- Watch German Learning Videos:
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There are plenty of German Learning videos on the internet. Pick any that you like and spend 15-20 minutes a day to see those videos. These videos will not only help you learn new words, but they will also help you improve your pronunciation. I have greatly benefitted from Learn German with Anja and Easy German and would recommend them to my readers.
- Watch TV shows/News/Sports on local channels:
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Based on your area of interest, watch any show of your choice on any German Channel. I particularly like watching Tagesshau, which is a 15-20 minutes news show. You can watch sports and try and understand the German commentary that comes with it. You can watch shows on Netflix ( German shows with subtitles in a language of your choice or shows in other languages with German subtitles). You can even pick up cooking shows or TV Serials; the choices are many.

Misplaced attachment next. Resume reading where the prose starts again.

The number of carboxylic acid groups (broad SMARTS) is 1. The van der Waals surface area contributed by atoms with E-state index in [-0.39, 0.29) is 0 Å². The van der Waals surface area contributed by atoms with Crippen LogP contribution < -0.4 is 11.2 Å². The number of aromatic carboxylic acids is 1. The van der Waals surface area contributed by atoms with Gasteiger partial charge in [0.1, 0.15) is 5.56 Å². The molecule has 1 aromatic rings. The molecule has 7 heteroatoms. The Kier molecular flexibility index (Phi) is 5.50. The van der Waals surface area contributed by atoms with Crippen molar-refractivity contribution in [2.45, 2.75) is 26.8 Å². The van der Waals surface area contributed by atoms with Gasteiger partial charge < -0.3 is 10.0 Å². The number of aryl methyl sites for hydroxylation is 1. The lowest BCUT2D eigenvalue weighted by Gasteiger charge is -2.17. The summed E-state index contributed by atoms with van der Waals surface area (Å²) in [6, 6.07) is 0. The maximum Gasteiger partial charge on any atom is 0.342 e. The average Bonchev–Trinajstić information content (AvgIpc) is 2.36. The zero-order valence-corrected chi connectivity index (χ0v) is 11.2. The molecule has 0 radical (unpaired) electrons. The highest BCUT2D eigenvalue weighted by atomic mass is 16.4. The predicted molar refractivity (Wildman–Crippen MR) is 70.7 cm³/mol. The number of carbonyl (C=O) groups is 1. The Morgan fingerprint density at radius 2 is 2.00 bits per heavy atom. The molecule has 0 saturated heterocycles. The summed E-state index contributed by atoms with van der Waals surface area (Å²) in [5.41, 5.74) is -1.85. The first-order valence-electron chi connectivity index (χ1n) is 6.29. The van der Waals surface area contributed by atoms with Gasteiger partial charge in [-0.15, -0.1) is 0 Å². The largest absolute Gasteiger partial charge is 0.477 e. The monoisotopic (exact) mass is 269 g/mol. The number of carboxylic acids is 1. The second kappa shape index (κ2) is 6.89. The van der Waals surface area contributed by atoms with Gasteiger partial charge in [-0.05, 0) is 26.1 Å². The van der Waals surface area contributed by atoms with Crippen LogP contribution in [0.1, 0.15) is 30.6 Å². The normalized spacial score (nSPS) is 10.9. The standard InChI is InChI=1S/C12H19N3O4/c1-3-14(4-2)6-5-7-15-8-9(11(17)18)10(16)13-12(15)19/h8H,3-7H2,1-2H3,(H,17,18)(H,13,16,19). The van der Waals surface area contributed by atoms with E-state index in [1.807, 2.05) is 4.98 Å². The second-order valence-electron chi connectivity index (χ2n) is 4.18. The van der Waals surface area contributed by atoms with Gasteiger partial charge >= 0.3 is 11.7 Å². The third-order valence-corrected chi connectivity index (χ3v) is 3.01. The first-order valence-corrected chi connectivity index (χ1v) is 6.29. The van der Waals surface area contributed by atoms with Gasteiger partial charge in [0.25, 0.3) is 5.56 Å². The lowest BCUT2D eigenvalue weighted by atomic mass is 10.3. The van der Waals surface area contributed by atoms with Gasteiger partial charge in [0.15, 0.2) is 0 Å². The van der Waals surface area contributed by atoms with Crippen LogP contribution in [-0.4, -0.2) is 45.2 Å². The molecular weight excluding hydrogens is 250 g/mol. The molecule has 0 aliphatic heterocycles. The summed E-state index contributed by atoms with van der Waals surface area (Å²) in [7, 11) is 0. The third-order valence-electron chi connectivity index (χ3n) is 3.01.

- Learn German through translations:
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I particularly like this method of learning. It often happens that when we speak to someone, the words just don’t come to our mind, even if we have learnt them. We can formulate our thoughts and think of what to say in our mother tongue, but not the foreign language we have just learnt. Translation helps a lot in overcoming this challenge. Take a simple text, say an A1-level text of about 10-15 lines daily, in any language you prefer, and try translating it to German. Then use tools like Google Translate or Deepl to check the results. This activity will improve your writing skills, grammar and vocabulary.